Stanley Feld M.D., FACP, MACE Menu


What Have I Said So Far?

Stanley Feld M.D.,FACP,MACE

  • The patient is the most important stakeholder in the healthcare system. The physician is next. They are the primary stakeholders.
  • There would be no need for a healthcare system without patients and physicians. 
  • The government, the insurance industry, the employer, and the hospital are facilitator stakeholders. They are the administrators of the patients’ healthcare dollars. They are the secondary or facilitator stakeholders
  • Patients should be the administrator of their healthcare dollars.

It is easy to notice that most of the discussion in the media is about the facilitator stakeholders:

    • HCA going private.
    • HCA fighting with United Healthcare.             
    • Government changing DRG system to reflect hospital cost rather than hospital charges.
    • Insurance industry raising fees on health insurance.
    • Insurance industry restricting health insurance on self employed sick patients.
    • Hospitals have multiple tier fee schedules with uninsured charged the most.
    • Hospitals and medical device companies fighting off the government price reductions.
    • The government lowering physician payments.
    • The government mandating electronic medical records.
    • The government developing a pay for performance plan.

Unfortunately, we have been programmed to be information junkies. The media feeds scandals to us. We hunger for media reports. This media circus keeps us in a constant state of fear and anxiety. States of fear and anxiety are bad for our health. We also miss the essential questions:

  • How do we reduce the cost of medical care?
  • How do we provide affordable insurance for the 45 million people uninsured?
  • How to we provide affordable medical care coverage so that all the patients can have access to medical care?
  • How do we align all stakeholder incentives?
  • How do we construct a system so that all the stakeholders make a reasonable return on investment?
  • How do we close the holes in the system to eliminate abuse by stakeholders?
  • How do we restore trust between stakeholders?
  • How do we restore trust between the patient and physician?
  • How do we stop secondary facilitator stakeholders from continuously destroying the patient physician relationship?

I have suggested some solutions in the past few months. I will cover these solutions in greater detail shortly. Developing methods to achieve the solutions are in themselves business opportunities that can help society. The appropriate use of information technology can help greatly. These solutions have to be coordinated and introduced simultaneously. Unfortunately, the government with its present administrative structure and political influences will find it difficult. The solutions have to be market driven by the customer (the patient) in order to be accomplished. The patients have the power to drive the solutions with the government’s help:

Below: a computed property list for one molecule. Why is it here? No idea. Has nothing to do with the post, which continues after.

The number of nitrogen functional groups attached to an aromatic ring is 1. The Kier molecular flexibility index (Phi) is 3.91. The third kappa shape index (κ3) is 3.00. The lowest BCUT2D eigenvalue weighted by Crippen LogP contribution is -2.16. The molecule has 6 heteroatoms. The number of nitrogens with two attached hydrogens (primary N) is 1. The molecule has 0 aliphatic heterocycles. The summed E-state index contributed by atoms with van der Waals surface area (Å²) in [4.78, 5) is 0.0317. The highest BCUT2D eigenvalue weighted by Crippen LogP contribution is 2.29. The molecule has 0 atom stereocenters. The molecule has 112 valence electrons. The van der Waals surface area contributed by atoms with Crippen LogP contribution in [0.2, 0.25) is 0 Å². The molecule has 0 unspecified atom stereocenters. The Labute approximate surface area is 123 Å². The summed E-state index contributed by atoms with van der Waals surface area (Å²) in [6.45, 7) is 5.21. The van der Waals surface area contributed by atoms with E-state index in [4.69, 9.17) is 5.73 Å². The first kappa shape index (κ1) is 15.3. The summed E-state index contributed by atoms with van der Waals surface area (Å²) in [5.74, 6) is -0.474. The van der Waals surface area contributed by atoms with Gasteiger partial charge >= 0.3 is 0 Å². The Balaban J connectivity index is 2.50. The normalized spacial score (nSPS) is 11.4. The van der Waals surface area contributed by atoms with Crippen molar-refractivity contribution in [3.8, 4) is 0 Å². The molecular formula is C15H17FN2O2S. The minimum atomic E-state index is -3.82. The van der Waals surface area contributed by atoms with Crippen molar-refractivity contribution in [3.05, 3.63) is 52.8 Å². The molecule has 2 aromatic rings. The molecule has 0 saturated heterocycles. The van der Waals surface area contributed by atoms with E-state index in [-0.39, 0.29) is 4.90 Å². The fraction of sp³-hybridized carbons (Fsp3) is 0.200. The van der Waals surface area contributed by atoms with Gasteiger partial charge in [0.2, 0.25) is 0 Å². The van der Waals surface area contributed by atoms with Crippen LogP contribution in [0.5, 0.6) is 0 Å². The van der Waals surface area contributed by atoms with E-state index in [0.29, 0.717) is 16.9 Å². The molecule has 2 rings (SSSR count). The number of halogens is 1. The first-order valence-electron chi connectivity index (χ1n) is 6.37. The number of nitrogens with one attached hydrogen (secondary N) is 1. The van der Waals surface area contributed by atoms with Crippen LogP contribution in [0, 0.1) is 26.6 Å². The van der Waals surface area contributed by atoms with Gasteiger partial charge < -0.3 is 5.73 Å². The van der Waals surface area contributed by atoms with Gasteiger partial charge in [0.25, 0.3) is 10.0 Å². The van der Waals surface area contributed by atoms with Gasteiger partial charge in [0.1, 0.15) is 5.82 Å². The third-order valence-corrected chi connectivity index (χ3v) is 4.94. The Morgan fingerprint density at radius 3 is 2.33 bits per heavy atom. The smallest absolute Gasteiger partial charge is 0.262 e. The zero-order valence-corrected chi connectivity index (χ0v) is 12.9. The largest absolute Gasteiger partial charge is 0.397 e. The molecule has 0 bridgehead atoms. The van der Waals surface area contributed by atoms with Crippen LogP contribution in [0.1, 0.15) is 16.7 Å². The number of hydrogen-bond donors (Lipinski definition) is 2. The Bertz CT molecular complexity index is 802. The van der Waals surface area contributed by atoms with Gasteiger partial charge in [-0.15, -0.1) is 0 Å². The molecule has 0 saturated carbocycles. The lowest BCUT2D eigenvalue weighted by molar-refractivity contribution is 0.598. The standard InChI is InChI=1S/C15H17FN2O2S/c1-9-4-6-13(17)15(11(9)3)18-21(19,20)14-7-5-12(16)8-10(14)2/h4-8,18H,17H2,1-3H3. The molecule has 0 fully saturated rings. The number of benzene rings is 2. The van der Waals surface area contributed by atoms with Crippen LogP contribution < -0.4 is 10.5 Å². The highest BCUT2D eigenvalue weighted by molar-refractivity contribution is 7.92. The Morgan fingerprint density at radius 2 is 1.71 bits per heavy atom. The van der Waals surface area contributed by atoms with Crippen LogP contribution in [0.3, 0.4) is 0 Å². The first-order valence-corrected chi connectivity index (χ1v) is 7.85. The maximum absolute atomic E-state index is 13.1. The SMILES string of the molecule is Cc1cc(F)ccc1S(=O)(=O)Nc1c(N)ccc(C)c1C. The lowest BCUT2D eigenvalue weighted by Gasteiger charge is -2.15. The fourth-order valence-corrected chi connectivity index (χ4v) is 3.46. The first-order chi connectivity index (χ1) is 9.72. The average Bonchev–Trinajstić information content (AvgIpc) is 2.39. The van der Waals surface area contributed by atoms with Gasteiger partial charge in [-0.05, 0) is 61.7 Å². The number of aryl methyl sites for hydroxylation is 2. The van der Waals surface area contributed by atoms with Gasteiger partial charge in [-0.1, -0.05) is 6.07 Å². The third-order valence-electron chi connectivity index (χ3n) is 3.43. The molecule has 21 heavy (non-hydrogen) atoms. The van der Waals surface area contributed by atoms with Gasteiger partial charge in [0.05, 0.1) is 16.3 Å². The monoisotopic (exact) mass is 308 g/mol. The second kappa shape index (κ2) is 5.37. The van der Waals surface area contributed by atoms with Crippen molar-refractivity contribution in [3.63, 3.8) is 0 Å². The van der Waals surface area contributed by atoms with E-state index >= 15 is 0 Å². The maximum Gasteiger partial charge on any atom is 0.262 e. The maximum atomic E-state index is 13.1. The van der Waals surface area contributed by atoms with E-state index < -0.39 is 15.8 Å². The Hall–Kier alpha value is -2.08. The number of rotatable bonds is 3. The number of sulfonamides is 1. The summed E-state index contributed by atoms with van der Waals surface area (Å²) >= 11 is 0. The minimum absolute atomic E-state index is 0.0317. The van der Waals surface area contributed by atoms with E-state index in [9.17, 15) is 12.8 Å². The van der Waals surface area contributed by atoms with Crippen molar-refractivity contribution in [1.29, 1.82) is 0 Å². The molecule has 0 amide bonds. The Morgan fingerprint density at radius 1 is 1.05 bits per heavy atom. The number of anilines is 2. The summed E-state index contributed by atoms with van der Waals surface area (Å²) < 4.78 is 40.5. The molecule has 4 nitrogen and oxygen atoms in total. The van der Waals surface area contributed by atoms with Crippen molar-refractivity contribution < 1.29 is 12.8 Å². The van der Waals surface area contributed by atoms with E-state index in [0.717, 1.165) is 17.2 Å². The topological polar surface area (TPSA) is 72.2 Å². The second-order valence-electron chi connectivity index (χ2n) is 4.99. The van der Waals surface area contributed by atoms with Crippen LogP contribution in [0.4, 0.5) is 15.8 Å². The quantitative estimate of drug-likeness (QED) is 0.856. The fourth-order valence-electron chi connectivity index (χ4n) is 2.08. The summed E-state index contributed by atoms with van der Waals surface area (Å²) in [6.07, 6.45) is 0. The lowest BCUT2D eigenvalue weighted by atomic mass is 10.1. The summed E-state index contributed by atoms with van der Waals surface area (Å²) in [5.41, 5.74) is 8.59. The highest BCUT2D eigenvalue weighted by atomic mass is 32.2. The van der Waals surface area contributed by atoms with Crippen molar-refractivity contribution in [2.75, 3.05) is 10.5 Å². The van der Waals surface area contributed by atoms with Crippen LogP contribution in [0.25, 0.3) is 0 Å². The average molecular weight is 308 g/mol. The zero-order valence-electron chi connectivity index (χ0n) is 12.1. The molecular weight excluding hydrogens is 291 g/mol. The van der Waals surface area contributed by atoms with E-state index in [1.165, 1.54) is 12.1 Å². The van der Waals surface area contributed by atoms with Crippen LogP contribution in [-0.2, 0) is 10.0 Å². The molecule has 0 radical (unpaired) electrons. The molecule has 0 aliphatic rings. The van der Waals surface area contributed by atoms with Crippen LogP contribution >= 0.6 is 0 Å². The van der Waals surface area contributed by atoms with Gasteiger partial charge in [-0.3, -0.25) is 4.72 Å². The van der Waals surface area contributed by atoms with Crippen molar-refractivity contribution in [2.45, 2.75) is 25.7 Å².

• Price transparency is an essential beginning. No only must the retail price be published but all of the discounted prices. The net effect of this complete transparency will be lower the prices paid on some services. I can visualize debate going on for several years with no resolution under the present systems. The voters must say we want real Price Transparency
  • Elimination of a two tier payment system with hospitals receiving more for procedures than outpatient physician office payments for the same procedure.
  • Consumer driven healthcare using Medical Savings Accounts and not Health Savings Accounts.
  • Develop Centers of Excellenceand Focused Factories both Hospital based and Outpatient Clinic based. Payment for service for hospital and outpatient clinic should be the same for educational services.
  • Payment for early evaluation and recognition of chronic disease
  • A sophisticated information system connecting the cost of medical care with financial outcomes and not simple incorrect algorithms to measure procedures needed for quality of care to be accomplished. 
  • Disease management to lower the complication rate for chronic disease and reduce the cost to the healthcare system by more than 45%.

These solutions have to be instituted with authority and leadership.

Responsibility for follow up care and compliance must be in the hands of the patient. The physicians are the teachers educating patients to be experts in their disease self- management. If patients do not comply there should to be a monetary as well as a quality of life penalty. The patient has to;

·         Be responsible for the purchase of care.

·         Have ready access to care.

·         Be responsible for the appropriate compliance for care and medication regime given by the physicians

If this is accomplished, and it can be, with the appropriate leadership and will of the public, we can turn this ship around.

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